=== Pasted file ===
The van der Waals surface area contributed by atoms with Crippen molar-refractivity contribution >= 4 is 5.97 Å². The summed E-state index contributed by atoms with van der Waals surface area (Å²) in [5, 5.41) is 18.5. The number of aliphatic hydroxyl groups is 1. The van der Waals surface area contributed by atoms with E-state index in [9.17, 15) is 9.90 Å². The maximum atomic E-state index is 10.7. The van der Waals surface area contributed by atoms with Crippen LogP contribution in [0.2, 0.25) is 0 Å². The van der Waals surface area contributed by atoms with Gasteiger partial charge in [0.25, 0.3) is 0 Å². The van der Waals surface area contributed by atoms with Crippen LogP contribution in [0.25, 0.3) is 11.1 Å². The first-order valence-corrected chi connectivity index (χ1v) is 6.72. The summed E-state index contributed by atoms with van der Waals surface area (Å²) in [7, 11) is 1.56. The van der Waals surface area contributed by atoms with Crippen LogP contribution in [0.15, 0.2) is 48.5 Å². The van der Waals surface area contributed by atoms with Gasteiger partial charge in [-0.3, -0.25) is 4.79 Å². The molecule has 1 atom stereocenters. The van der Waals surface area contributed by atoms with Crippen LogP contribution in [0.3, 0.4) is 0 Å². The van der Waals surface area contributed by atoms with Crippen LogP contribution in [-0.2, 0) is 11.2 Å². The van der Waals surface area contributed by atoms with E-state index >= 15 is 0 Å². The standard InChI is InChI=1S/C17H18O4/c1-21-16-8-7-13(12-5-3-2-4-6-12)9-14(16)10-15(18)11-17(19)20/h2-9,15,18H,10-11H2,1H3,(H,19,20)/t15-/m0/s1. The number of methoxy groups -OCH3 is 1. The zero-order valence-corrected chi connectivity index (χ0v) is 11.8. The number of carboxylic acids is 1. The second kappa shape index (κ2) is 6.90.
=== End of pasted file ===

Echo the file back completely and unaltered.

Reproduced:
The van der Waals surface area contributed by atoms with Crippen molar-refractivity contribution >= 4 is 5.97 Å². The summed E-state index contributed by atoms with van der Waals surface area (Å²) in [5, 5.41) is 18.5. The number of aliphatic hydroxyl groups is 1. The van der Waals surface area contributed by atoms with E-state index in [9.17, 15) is 9.90 Å². The maximum atomic E-state index is 10.7. The van der Waals surface area contributed by atoms with Crippen LogP contribution in [0.2, 0.25) is 0 Å². The van der Waals surface area contributed by atoms with Gasteiger partial charge in [0.25, 0.3) is 0 Å². The van der Waals surface area contributed by atoms with Crippen LogP contribution in [0.25, 0.3) is 11.1 Å². The first-order valence-corrected chi connectivity index (χ1v) is 6.72. The summed E-state index contributed by atoms with van der Waals surface area (Å²) in [7, 11) is 1.56. The van der Waals surface area contributed by atoms with Crippen LogP contribution in [0.15, 0.2) is 48.5 Å². The van der Waals surface area contributed by atoms with Gasteiger partial charge in [-0.3, -0.25) is 4.79 Å². The molecule has 1 atom stereocenters. The van der Waals surface area contributed by atoms with Crippen LogP contribution in [0.3, 0.4) is 0 Å². The van der Waals surface area contributed by atoms with Crippen LogP contribution in [-0.2, 0) is 11.2 Å². The van der Waals surface area contributed by atoms with E-state index >= 15 is 0 Å². The standard InChI is InChI=1S/C17H18O4/c1-21-16-8-7-13(12-5-3-2-4-6-12)9-14(16)10-15(18)11-17(19)20/h2-9,15,18H,10-11H2,1H3,(H,19,20)/t15-/m0/s1. The number of methoxy groups -OCH3 is 1. The zero-order valence-corrected chi connectivity index (χ0v) is 11.8. The number of carboxylic acids is 1. The second kappa shape index (κ2) is 6.90.